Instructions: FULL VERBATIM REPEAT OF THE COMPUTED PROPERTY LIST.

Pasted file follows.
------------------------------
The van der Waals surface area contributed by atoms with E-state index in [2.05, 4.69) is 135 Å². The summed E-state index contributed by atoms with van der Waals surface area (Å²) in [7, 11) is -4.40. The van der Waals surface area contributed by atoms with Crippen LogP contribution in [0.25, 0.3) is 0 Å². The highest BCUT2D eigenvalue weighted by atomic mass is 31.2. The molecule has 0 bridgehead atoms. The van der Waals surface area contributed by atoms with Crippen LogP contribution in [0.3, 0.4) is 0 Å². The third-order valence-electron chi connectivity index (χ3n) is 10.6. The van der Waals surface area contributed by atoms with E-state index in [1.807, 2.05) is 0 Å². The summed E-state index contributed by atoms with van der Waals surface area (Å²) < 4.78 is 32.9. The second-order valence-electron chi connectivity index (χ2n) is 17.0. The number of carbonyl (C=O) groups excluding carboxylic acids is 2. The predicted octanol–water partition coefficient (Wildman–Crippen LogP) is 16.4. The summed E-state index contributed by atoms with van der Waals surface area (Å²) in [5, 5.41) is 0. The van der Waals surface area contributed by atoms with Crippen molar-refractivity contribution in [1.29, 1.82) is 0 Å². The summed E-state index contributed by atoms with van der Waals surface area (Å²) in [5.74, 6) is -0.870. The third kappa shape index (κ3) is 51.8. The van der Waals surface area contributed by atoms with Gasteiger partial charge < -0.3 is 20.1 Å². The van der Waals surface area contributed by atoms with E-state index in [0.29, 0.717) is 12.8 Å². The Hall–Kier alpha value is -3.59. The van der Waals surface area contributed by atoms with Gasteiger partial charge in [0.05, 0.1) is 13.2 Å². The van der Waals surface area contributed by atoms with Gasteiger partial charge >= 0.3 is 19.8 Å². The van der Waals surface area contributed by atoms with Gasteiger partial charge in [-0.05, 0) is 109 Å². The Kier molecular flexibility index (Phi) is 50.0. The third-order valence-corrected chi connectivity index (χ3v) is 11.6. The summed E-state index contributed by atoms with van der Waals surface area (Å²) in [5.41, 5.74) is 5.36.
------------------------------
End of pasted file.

The van der Waals surface area contributed by atoms with E-state index in [2.05, 4.69) is 135 Å². The summed E-state index contributed by atoms with van der Waals surface area (Å²) in [7, 11) is -4.40. The van der Waals surface area contributed by atoms with Crippen LogP contribution in [0.25, 0.3) is 0 Å². The highest BCUT2D eigenvalue weighted by atomic mass is 31.2. The molecule has 0 bridgehead atoms. The van der Waals surface area contributed by atoms with Crippen LogP contribution in [0.3, 0.4) is 0 Å². The third-order valence-electron chi connectivity index (χ3n) is 10.6. The van der Waals surface area contributed by atoms with E-state index in [1.807, 2.05) is 0 Å². The summed E-state index contributed by atoms with van der Waals surface area (Å²) < 4.78 is 32.9. The second-order valence-electron chi connectivity index (χ2n) is 17.0. The number of carbonyl (C=O) groups excluding carboxylic acids is 2. The predicted octanol–water partition coefficient (Wildman–Crippen LogP) is 16.4. The summed E-state index contributed by atoms with van der Waals surface area (Å²) in [5, 5.41) is 0. The van der Waals surface area contributed by atoms with Crippen molar-refractivity contribution in [1.29, 1.82) is 0 Å². The summed E-state index contributed by atoms with van der Waals surface area (Å²) in [5.74, 6) is -0.870. The third kappa shape index (κ3) is 51.8. The van der Waals surface area contributed by atoms with Gasteiger partial charge < -0.3 is 20.1 Å². The van der Waals surface area contributed by atoms with E-state index in [0.29, 0.717) is 12.8 Å². The Hall–Kier alpha value is -3.59. The van der Waals surface area contributed by atoms with Gasteiger partial charge in [0.05, 0.1) is 13.2 Å². The van der Waals surface area contributed by atoms with Gasteiger partial charge >= 0.3 is 19.8 Å². The van der Waals surface area contributed by atoms with Gasteiger partial charge in [-0.05, 0) is 109 Å². The Kier molecular flexibility index (Phi) is 50.0. The third-order valence-corrected chi connectivity index (χ3v) is 11.6. The summed E-state index contributed by atoms with van der Waals surface area (Å²) in [5.41, 5.74) is 5.36.